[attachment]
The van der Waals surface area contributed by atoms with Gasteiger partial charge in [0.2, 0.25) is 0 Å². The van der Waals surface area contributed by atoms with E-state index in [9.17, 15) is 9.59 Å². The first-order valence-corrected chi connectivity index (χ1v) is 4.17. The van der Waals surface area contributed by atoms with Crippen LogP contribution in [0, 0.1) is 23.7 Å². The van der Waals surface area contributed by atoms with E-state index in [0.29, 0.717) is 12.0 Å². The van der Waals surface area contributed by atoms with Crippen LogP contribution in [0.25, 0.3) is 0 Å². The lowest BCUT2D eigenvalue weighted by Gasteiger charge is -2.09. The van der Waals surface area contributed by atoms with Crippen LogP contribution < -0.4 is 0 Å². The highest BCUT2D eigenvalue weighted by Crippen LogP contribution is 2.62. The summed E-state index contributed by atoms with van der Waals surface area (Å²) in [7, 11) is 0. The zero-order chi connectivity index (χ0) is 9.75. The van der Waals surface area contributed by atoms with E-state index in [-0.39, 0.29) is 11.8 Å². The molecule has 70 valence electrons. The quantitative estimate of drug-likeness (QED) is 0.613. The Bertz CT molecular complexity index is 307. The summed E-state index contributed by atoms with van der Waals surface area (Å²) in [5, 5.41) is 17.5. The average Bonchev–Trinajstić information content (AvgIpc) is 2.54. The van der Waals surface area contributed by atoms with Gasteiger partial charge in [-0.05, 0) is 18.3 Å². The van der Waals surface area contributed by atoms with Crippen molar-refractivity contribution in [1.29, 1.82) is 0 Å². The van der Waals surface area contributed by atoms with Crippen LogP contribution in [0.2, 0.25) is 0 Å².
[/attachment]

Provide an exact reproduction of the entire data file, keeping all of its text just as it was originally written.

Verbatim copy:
The van der Waals surface area contributed by atoms with Gasteiger partial charge in [0.2, 0.25) is 0 Å². The van der Waals surface area contributed by atoms with E-state index in [9.17, 15) is 9.59 Å². The first-order valence-corrected chi connectivity index (χ1v) is 4.17. The van der Waals surface area contributed by atoms with Crippen LogP contribution in [0, 0.1) is 23.7 Å². The van der Waals surface area contributed by atoms with E-state index in [0.29, 0.717) is 12.0 Å². The van der Waals surface area contributed by atoms with Crippen LogP contribution in [0.25, 0.3) is 0 Å². The lowest BCUT2D eigenvalue weighted by Gasteiger charge is -2.09. The van der Waals surface area contributed by atoms with Crippen LogP contribution < -0.4 is 0 Å². The highest BCUT2D eigenvalue weighted by Crippen LogP contribution is 2.62. The summed E-state index contributed by atoms with van der Waals surface area (Å²) in [7, 11) is 0. The zero-order chi connectivity index (χ0) is 9.75. The van der Waals surface area contributed by atoms with E-state index in [-0.39, 0.29) is 11.8 Å². The molecule has 70 valence electrons. The quantitative estimate of drug-likeness (QED) is 0.613. The Bertz CT molecular complexity index is 307. The summed E-state index contributed by atoms with van der Waals surface area (Å²) in [5, 5.41) is 17.5. The average Bonchev–Trinajstić information content (AvgIpc) is 2.54. The van der Waals surface area contributed by atoms with Gasteiger partial charge in [-0.05, 0) is 18.3 Å². The van der Waals surface area contributed by atoms with Crippen molar-refractivity contribution in [1.29, 1.82) is 0 Å². The van der Waals surface area contributed by atoms with Crippen LogP contribution in [0.2, 0.25) is 0 Å².